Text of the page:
The “zombie hunter” who killed women

The “zombie hunter” who killed women
The “zombie hunter” who killed women

Two murders unsolved for 20 years lead police to the ‘Hunter of Zombie”, who turned out to be a new Jack the Ripper. The gruesome murders of two young women near a popular bike path in Phoenix, Arizona, have troubled police authorities for more than two decades.

Traces of blood led the police to identify the two victims. They were Angela Brosseau and Melanie Bernas. They were found dead in the early 90s. Brosso’s head had been severed. A child’s clothing – a bodysuit – had been placed on Bernas’ body. Both had been sexually assaulted. But their deaths went unsolved and had become almost a terrifying urban legend in the city, until DNA technology stepped up and led police to Brian Miller.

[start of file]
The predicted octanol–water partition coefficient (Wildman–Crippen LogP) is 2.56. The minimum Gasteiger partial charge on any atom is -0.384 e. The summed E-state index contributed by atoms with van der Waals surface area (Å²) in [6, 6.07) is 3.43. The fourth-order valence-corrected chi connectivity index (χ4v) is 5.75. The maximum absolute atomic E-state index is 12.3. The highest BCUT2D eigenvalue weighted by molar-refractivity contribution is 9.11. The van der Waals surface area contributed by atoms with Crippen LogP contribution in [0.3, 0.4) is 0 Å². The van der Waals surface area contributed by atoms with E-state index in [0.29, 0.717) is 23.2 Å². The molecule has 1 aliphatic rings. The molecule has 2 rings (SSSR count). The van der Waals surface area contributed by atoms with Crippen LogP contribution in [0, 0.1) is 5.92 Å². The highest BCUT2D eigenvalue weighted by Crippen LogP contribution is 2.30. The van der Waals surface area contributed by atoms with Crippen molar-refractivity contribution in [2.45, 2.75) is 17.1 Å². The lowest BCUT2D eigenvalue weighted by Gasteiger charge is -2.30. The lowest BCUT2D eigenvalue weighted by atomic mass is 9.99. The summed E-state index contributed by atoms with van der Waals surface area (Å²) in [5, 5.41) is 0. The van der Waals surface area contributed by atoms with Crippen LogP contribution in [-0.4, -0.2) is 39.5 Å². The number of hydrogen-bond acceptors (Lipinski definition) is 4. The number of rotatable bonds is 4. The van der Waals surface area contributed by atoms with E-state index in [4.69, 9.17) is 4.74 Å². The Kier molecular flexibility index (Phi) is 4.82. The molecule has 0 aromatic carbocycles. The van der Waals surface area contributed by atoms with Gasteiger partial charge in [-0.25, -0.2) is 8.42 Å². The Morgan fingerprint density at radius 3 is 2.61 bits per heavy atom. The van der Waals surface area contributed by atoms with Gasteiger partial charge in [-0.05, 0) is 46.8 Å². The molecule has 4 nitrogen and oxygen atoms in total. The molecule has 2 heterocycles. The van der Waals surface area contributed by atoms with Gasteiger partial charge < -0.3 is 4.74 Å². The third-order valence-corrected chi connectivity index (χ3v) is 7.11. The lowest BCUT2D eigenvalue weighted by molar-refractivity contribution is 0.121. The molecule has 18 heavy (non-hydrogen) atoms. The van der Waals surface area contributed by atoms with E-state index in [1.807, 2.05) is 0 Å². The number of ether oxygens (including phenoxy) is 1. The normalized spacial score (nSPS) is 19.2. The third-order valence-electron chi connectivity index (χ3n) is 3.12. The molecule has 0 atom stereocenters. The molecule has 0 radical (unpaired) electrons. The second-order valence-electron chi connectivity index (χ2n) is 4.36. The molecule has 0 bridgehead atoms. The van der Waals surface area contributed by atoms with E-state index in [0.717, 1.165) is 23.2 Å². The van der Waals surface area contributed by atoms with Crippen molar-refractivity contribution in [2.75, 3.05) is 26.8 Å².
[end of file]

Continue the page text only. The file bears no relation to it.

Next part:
Miller was known as a personality, nicknamed “The Zombie Slayer”. He often dressed up as a “zombie hunter” and posed with police officers, in front of the “bloody” old police car he had bought. The old patrol car was an accessory to the hunter’s uniform. “I remember looking at that photo and thinking, ‘He’s hiding in plain sight,'” Troy Hillman, a former Phoenix police chief, said on “Snapped,” Sundays on Oxygen. “Right there. He’s making fun of us.”

How Angela Brosseau was murdered

On November 8, 1992, Angela Brosso’s boyfriend called 100 in Phoenix to report that his girlfriend had gone out for a bike ride and had not yet returned. She was going to celebrate her 22nd birthday and he had made her a cake while she was away.

When officers checked the Arizona Canal bike path, where Brosso usually rode, they found blood on the trail. Following the blood, they discovered a headless body, naked except for shoes and socks. She also had marks and wounds on her genital area and a cut, an incision, on her sternum.

“It appeared that the assailant had tried to cut her in half but was unsuccessful,” Hillman said.
Police said Brosso had no defensive injuries and was attacked from behind, with a stab wound to the back that pierced her heart.
“We’ve never seen a crime like this,” Darren Burts, a former Phoenix police detective, told Snapped. “This was brutal, beyond barbaric.”